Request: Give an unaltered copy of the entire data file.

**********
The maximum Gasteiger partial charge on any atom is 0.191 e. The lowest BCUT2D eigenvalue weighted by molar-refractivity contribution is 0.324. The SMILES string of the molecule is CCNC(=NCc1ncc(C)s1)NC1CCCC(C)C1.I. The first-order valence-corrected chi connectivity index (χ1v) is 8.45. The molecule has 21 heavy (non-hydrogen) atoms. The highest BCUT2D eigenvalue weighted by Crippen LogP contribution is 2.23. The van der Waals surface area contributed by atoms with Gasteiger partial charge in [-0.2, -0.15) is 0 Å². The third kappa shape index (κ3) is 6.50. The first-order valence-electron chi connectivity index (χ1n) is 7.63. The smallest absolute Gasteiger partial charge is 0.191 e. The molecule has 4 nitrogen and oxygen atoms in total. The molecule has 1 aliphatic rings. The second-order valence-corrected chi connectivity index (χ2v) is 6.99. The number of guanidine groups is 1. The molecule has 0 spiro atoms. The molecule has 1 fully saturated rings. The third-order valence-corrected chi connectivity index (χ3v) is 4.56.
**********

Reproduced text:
The maximum Gasteiger partial charge on any atom is 0.191 e. The lowest BCUT2D eigenvalue weighted by molar-refractivity contribution is 0.324. The SMILES string of the molecule is CCNC(=NCc1ncc(C)s1)NC1CCCC(C)C1.I. The first-order valence-corrected chi connectivity index (χ1v) is 8.45. The molecule has 21 heavy (non-hydrogen) atoms. The highest BCUT2D eigenvalue weighted by Crippen LogP contribution is 2.23. The van der Waals surface area contributed by atoms with Gasteiger partial charge in [-0.2, -0.15) is 0 Å². The third kappa shape index (κ3) is 6.50. The first-order valence-electron chi connectivity index (χ1n) is 7.63. The smallest absolute Gasteiger partial charge is 0.191 e. The molecule has 4 nitrogen and oxygen atoms in total. The molecule has 1 aliphatic rings. The second-order valence-corrected chi connectivity index (χ2v) is 6.99. The number of guanidine groups is 1. The molecule has 0 spiro atoms. The molecule has 1 fully saturated rings. The third-order valence-corrected chi connectivity index (χ3v) is 4.56.